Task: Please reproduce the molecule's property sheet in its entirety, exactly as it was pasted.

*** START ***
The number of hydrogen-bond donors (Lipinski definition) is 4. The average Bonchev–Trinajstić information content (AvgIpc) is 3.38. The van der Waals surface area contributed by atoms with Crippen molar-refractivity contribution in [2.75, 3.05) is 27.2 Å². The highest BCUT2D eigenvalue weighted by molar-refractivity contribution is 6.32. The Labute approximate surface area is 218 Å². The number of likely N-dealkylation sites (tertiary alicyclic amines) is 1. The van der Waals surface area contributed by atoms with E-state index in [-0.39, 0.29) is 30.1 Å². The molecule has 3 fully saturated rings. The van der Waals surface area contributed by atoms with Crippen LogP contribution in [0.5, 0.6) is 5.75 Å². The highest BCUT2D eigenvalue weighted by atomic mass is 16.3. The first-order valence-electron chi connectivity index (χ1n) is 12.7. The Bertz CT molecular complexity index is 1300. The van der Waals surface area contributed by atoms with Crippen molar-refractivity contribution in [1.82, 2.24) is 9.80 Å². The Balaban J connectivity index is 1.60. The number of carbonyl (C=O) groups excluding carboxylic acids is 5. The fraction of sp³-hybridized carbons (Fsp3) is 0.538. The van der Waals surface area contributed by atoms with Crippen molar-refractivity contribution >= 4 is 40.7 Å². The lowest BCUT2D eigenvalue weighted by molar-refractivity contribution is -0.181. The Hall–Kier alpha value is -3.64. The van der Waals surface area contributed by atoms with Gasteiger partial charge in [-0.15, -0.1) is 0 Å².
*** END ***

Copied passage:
The number of hydrogen-bond donors (Lipinski definition) is 4. The average Bonchev–Trinajstić information content (AvgIpc) is 3.38. The van der Waals surface area contributed by atoms with Crippen molar-refractivity contribution in [2.75, 3.05) is 27.2 Å². The highest BCUT2D eigenvalue weighted by molar-refractivity contribution is 6.32. The Labute approximate surface area is 218 Å². The number of likely N-dealkylation sites (tertiary alicyclic amines) is 1. The van der Waals surface area contributed by atoms with E-state index in [-0.39, 0.29) is 30.1 Å². The molecule has 3 fully saturated rings. The van der Waals surface area contributed by atoms with Crippen LogP contribution in [0.5, 0.6) is 5.75 Å². The highest BCUT2D eigenvalue weighted by atomic mass is 16.3. The first-order valence-electron chi connectivity index (χ1n) is 12.7. The Bertz CT molecular complexity index is 1300. The van der Waals surface area contributed by atoms with Crippen molar-refractivity contribution in [1.82, 2.24) is 9.80 Å². The Balaban J connectivity index is 1.60. The number of carbonyl (C=O) groups excluding carboxylic acids is 5. The fraction of sp³-hybridized carbons (Fsp3) is 0.538. The van der Waals surface area contributed by atoms with Crippen molar-refractivity contribution >= 4 is 40.7 Å². The lowest BCUT2D eigenvalue weighted by molar-refractivity contribution is -0.181. The Hall–Kier alpha value is -3.64. The van der Waals surface area contributed by atoms with Gasteiger partial charge in [-0.15, -0.1) is 0 Å².